So Where Am I Now?

So Where Am I Now?  I’m back at home in my own bed, last week I spent a whole day playing Wolfenstein: The Old Blood with my cousin on my brand new 55 inch TV and on Wednesday I intend to take the dogs for a walk up Crickley Hill.  Although I can’t manage too long in my wheelchair it’s still a long way from being in a hospital bed, my body so swollen and heavy I could barely move, with four drips attached to canulas in both my ankles!

Daniel Baker laying in a hospital bed at Gloucester Royal Hospital

On Friday the 1st of September I was told I could go home!   We got a friend to take all our stuff back to the flat in the morning, including medication, drinks, clothing etc. and the Arriva ambulance was booked at 12 noon.  We were told that Arriva give a four hour slot so we may not be going straight away.

We waited the four hours with no sign of an ambulance.  it was just me and Mum as we hadn’t thought we’d need another carer, Mum couldn’t leave me alone so was stuck without food or drink.  I’d sent everything home so could just have the odd sip of milk when we could grab a nurse or HCA.  I laid staring at the ceiling all afternoon with nothing to do, shortly after 4pm we grabbed a nurse, he said Arriva often didn’t take people on time but got someone to ring them.  We were then informed they were on their way but stuck in traffic, a complete lie, another hour passed and we asked again, they had taken someone else and would be back for us later!

By 7 pm we were both extremely stressed, hungry and uncomfortable.  I asked for a managers number, or to phone the transport department directly, but the ward staff refused to give us anything.  We were then sheepishly told that sometimes Arriva didn’t turn up until the middle of the night, and that if that happened I would have to spend another night in hospital.  The drips and canulas had all been removed so I was getting no antibiotics, pain relief or anything else.  We had no intention of staying here another night, Mum was ready to ring around for a private ambulance to take us home!  Luckily a few minutes later an ambulance driver poked his head round the door, no apologies, were we ready to go?  We grabbed everything we needed and told the ambulance crew not to go off and find a nurse to help, as we didn’t want them leaving and being called elsewhere.  Within half an hour I was finally home laying in my own, comfortable, bed.  The dogs jumped up for a cuddle and I could finally relax.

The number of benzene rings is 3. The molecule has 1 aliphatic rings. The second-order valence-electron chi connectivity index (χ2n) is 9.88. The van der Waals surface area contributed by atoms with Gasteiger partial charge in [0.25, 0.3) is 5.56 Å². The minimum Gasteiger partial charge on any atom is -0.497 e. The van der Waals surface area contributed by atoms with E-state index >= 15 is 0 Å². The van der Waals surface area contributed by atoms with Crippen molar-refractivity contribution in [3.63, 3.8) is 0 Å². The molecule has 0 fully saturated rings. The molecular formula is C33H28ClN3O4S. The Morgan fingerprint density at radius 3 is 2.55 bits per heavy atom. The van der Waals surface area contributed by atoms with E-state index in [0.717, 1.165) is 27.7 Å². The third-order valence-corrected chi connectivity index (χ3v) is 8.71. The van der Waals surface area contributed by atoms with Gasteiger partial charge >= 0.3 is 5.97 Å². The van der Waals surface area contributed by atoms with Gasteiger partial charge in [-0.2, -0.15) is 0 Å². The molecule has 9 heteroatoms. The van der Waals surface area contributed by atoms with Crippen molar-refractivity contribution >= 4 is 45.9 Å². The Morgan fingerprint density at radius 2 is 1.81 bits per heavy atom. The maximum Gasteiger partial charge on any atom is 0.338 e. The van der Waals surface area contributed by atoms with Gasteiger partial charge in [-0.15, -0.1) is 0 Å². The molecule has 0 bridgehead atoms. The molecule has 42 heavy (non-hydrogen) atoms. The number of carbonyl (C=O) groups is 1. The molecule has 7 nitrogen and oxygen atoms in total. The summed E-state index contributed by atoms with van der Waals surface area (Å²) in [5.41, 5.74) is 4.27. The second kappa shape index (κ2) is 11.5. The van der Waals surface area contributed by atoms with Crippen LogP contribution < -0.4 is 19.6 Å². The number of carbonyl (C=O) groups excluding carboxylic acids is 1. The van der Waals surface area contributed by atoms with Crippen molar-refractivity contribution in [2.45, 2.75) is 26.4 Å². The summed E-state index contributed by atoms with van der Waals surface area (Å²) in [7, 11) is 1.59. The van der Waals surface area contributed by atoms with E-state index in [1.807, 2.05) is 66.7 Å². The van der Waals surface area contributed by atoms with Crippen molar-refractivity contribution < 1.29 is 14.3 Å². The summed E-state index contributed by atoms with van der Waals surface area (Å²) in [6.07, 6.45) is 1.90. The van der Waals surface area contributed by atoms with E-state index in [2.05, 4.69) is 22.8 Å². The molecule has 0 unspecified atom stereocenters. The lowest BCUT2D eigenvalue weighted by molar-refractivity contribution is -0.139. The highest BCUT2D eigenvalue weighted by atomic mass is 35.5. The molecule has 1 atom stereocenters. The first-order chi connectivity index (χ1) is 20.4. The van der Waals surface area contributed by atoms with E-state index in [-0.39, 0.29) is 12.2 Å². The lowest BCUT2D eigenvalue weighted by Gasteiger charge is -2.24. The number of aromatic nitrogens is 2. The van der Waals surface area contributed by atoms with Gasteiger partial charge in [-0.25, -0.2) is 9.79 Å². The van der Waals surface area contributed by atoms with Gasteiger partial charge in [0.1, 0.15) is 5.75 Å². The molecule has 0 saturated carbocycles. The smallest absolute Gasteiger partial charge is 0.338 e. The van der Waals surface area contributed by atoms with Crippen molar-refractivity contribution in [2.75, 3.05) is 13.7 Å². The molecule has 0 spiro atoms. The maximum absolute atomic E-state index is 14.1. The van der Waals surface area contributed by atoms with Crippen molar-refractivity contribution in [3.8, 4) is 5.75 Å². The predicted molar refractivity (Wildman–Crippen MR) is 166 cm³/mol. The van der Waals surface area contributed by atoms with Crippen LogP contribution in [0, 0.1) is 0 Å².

Mya a cavatsu lying on a bed with Daniel Baker and three metallic balloons floating above her, one blue, two silver

The hospital experience was very unpleasant and stressful, I was lucky to have some good people looking after me, and I will always be grateful to the NHS, but there are faults too.  Lack of staff is definitely showing and morale is low, some staff see it as just a job and not a vocation and that shows too.  Some doctors need more real life training before being left alone with complex cases.  One first year doctor just stood there, frozen and not knowing what she should do when I was having difficulty breathing, she had to be prompted by an off duty nurse to take responsibility and act.  Other doctors are stuck in their ways and just want to cut, and interdepartmental rivalries really have no place in a hospital!  Some nurses also need to learn to take things more seriously and call for back up when a patient is struggling to breathe.  Hospital transport is a complete joke, private companies will do as they wish unless there are repercussions if they don’t.